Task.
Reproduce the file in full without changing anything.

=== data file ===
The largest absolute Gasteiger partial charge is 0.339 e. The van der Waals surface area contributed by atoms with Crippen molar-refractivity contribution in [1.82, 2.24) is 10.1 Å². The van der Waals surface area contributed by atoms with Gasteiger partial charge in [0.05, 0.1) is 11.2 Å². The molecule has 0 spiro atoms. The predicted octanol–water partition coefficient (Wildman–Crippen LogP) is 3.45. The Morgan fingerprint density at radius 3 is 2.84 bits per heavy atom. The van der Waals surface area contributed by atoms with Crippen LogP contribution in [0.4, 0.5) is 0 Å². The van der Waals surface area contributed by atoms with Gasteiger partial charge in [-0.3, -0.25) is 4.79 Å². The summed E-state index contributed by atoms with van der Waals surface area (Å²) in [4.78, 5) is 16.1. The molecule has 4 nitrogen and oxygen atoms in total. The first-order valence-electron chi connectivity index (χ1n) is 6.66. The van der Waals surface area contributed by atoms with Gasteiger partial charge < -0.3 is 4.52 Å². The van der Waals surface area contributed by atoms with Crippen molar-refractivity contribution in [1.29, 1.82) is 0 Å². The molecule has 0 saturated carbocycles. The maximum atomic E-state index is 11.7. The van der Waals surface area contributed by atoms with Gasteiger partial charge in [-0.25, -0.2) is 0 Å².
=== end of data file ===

The largest absolute Gasteiger partial charge is 0.339 e. The van der Waals surface area contributed by atoms with Crippen molar-refractivity contribution in [1.82, 2.24) is 10.1 Å². The van der Waals surface area contributed by atoms with Gasteiger partial charge in [0.05, 0.1) is 11.2 Å². The molecule has 0 spiro atoms. The predicted octanol–water partition coefficient (Wildman–Crippen LogP) is 3.45. The Morgan fingerprint density at radius 3 is 2.84 bits per heavy atom. The van der Waals surface area contributed by atoms with Crippen LogP contribution in [0.4, 0.5) is 0 Å². The van der Waals surface area contributed by atoms with Gasteiger partial charge in [-0.3, -0.25) is 4.79 Å². The summed E-state index contributed by atoms with van der Waals surface area (Å²) in [4.78, 5) is 16.1. The molecule has 4 nitrogen and oxygen atoms in total. The first-order valence-electron chi connectivity index (χ1n) is 6.66. The van der Waals surface area contributed by atoms with Gasteiger partial charge < -0.3 is 4.52 Å². The van der Waals surface area contributed by atoms with Crippen molar-refractivity contribution in [1.29, 1.82) is 0 Å². The molecule has 0 saturated carbocycles. The maximum atomic E-state index is 11.7. The van der Waals surface area contributed by atoms with Gasteiger partial charge in [-0.25, -0.2) is 0 Å².